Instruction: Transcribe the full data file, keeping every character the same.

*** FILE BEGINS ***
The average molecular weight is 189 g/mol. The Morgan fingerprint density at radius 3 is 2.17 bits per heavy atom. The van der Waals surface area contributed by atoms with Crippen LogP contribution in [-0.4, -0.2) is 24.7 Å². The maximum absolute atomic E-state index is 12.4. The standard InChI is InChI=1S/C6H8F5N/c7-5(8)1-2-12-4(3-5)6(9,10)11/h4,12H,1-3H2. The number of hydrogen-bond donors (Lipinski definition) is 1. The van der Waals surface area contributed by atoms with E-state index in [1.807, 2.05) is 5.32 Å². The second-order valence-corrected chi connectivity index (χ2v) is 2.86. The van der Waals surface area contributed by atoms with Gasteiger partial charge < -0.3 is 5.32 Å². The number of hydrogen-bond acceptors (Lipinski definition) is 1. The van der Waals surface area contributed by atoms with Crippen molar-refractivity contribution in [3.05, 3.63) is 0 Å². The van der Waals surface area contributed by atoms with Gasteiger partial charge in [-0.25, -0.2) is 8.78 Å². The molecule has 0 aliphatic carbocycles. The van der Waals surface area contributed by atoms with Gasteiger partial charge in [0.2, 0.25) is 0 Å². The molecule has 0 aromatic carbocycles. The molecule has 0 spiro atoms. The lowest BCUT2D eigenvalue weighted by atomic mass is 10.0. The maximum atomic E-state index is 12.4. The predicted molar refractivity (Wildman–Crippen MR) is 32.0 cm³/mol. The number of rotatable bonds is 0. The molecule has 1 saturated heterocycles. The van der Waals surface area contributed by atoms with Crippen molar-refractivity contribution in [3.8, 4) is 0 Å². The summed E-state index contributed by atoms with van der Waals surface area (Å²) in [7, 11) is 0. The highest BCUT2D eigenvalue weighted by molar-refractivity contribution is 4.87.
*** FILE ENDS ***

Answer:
The average molecular weight is 189 g/mol. The Morgan fingerprint density at radius 3 is 2.17 bits per heavy atom. The van der Waals surface area contributed by atoms with Crippen LogP contribution in [-0.4, -0.2) is 24.7 Å². The maximum absolute atomic E-state index is 12.4. The standard InChI is InChI=1S/C6H8F5N/c7-5(8)1-2-12-4(3-5)6(9,10)11/h4,12H,1-3H2. The number of hydrogen-bond donors (Lipinski definition) is 1. The van der Waals surface area contributed by atoms with E-state index in [1.807, 2.05) is 5.32 Å². The second-order valence-corrected chi connectivity index (χ2v) is 2.86. The van der Waals surface area contributed by atoms with Gasteiger partial charge < -0.3 is 5.32 Å². The number of hydrogen-bond acceptors (Lipinski definition) is 1. The van der Waals surface area contributed by atoms with Crippen molar-refractivity contribution in [3.05, 3.63) is 0 Å². The van der Waals surface area contributed by atoms with Gasteiger partial charge in [-0.25, -0.2) is 8.78 Å². The molecule has 0 aliphatic carbocycles. The van der Waals surface area contributed by atoms with Gasteiger partial charge in [0.2, 0.25) is 0 Å². The molecule has 0 aromatic carbocycles. The molecule has 0 spiro atoms. The lowest BCUT2D eigenvalue weighted by atomic mass is 10.0. The maximum atomic E-state index is 12.4. The predicted molar refractivity (Wildman–Crippen MR) is 32.0 cm³/mol. The number of rotatable bonds is 0. The molecule has 1 saturated heterocycles. The van der Waals surface area contributed by atoms with Crippen molar-refractivity contribution in [3.8, 4) is 0 Å². The summed E-state index contributed by atoms with van der Waals surface area (Å²) in [7, 11) is 0. The highest BCUT2D eigenvalue weighted by molar-refractivity contribution is 4.87.